« The dream is often occupied with apparently very silly details, thus producing an impression of absurdity, or else it is on the surface so unintelligible as to leave us thoroughly bewildered. Hence we always have to overcome a certain resistance before we can seriously set about disentangling the intricate web through patient work. But when at last we penetrate to its real meaning, we find ourselves deep in the dreamer’s secrets and discover with astonishment that an apparently quite senseless dream is in the highest degree significant, and that in reality it speaks only of important and serious matters. This discovery compels rather more respect for the so-called superstition that dreams have a meaning, to which the rationalistic temper of our age has hitherto given short shrift. »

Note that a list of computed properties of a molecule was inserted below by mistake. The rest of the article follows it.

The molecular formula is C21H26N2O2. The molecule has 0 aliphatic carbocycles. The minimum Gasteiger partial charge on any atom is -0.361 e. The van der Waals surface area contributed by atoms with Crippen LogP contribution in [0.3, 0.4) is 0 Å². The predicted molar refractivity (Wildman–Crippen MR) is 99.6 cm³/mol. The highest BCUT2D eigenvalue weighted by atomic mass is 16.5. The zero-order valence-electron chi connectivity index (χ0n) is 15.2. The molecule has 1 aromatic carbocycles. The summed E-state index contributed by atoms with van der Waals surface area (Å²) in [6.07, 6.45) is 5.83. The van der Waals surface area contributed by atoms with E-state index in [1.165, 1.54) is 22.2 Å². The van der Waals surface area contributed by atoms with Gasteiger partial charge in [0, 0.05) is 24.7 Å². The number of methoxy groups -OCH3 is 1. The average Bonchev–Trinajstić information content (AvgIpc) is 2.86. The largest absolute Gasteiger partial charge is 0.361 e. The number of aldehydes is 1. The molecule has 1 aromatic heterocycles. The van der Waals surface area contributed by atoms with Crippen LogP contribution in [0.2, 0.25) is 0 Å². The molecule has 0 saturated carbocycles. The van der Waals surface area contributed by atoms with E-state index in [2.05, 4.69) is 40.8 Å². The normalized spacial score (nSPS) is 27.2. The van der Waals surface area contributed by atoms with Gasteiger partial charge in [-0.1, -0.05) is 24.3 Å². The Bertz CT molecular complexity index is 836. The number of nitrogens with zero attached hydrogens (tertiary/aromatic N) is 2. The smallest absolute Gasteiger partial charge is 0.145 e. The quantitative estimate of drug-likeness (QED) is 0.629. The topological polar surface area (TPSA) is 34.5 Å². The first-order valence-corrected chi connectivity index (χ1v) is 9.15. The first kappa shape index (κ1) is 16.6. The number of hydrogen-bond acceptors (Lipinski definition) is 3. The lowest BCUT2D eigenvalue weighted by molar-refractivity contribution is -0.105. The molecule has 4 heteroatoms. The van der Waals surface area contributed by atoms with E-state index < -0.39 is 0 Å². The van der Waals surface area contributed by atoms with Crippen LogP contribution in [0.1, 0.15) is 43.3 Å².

— CG Jung: « On the Psychology of the Unconscious » (1953), In CW 7: Two Essays on Analytical Psychology. p. 24.